The potential for digital technology to atomize the way people work is increasingly being realized, driving an expansion of individually contracted labor against the use of full-time employees. As single-point coordinators for large, complex projects, architects are in a unique position to benefit from this change because emerging productivity technology can increase their effectiveness in a way that allows a single creative vision to be carried out far more thoroughly than before. When the use of this technology is considered holistically, a vision for how the 21st-century architect might work comes sharply into focus.
The use of remote, freelance workers by established businesses is growing as online platforms that facilitate such arrangements proliferate. A 2018 study of 6,500 executives found that over a third of them expected their business to increase the use of on-demand freelancers sourced from online platforms in the next four years. Architecture is not immune to this shift, as the same study showed the percentage of web-based freelancers operating in construction and real estate tracking almost perfectly with the average across all major industries.
The eventual result of this trend is an economic structure fragmented around the individual to an extent that the concept of a business as a single, hierarchical organization is no longer applicable. While this trend is frequently bemoaned as bad for workers because it allows businesses to hire freelancers without providing benefits like health insurance, the widespread nature of this change suggests such concerns are too narrowly focused on details that will necessarily adjust if it were to become the reigning form of working organization.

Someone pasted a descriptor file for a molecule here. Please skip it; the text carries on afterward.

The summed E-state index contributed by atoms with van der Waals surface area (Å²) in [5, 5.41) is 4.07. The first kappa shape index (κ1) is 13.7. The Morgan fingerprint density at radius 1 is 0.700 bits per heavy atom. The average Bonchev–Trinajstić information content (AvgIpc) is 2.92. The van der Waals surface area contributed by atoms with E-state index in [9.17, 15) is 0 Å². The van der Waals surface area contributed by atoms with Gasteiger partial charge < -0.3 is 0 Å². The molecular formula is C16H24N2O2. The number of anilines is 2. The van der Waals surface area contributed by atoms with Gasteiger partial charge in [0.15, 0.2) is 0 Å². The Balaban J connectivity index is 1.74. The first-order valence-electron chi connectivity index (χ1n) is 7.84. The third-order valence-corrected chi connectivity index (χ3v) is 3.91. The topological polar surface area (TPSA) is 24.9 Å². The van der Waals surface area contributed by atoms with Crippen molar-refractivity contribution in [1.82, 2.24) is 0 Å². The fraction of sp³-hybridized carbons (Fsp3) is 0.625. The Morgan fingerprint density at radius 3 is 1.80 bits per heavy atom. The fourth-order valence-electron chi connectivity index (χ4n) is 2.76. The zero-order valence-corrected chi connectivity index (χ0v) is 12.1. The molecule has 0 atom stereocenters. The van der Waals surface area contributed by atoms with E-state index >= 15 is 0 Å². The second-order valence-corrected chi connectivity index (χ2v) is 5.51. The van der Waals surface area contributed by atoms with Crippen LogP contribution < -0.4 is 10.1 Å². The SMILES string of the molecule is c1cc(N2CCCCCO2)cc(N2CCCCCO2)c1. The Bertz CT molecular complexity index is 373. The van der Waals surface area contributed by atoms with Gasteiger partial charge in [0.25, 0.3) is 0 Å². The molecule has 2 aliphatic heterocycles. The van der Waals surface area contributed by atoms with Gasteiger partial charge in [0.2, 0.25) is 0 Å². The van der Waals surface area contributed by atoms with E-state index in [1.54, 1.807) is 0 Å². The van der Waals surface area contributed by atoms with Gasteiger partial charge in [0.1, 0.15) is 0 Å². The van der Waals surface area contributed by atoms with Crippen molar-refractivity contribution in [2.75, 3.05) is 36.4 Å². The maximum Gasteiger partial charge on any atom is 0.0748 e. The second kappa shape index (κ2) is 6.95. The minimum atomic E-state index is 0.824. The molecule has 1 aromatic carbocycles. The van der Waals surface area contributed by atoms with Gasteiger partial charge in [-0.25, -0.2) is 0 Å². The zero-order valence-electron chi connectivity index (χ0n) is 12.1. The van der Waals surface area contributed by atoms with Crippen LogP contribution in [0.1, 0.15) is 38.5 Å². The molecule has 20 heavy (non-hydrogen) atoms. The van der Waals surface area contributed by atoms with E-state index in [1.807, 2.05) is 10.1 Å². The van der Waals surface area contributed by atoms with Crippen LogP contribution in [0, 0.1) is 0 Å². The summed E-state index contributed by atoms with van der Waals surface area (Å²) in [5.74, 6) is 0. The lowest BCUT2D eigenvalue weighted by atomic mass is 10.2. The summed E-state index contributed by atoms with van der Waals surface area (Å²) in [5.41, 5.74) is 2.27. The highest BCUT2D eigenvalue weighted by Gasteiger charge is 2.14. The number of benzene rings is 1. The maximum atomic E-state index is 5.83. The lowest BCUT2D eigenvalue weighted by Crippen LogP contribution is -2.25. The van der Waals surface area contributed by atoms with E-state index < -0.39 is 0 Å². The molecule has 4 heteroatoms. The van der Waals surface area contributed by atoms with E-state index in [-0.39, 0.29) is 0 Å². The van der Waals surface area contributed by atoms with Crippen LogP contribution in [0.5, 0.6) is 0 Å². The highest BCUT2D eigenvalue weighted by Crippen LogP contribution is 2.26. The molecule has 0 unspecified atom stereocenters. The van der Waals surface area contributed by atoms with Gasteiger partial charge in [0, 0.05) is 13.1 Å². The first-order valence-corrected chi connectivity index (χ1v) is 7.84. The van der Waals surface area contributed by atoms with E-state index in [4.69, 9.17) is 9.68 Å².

Even if gaps in worker protections aren’t corrected, the technology that led to those problems can’t be un-invented, so it makes sense to look for new opportunities when inevitable change is at hand. For architects facing this change, there’s a distinct upside: their inherent position as the linchpin of design projects means the increased efficiency brought on by decentralized, digital working methods allows the creative vision of single person to be leveraged across projects far more completely than before.
So if these changes in working structure come to pass, how can the 21st-century architect thrive as an independent contractor among widely distributed networks of independent contractors? To answer this question, consider how an architect might already operate using current productivity technology.
Today’s tech-savvy architect can use a freelance marketplace such as Fiverr Pro to organize project-oriented tasks, paying a system of freelancers for individual work products rather than someone’s hours, days or years. This setup drastically reduces operating costs that favor place-based businesses for anything more complex than a very small building or renovation project.
Services already available from on-demand platforms include many of the daily tasks carried out in architecture firms: 3D modeling and rendering, as well as the production of diagrams and other digital assets made to explain design iterations. If the use of online freelancers expands as much as expected, then the capacity of the services on offer to complete the sort of work done in architecture firms can be expected to expand as well.
Coordinating architectural services in a purely digital environment also poses challenges place-based organizations avoid by housing project participants in the same space. Discussing a design at someone’s desk, making live edits to a digital file while multiple staff watch someone’s monitor is a common occurrence in design firms that’s currently difficult to replicate online.
Autodesk Open Source Director Guy Martin on Slack Virtual Workspace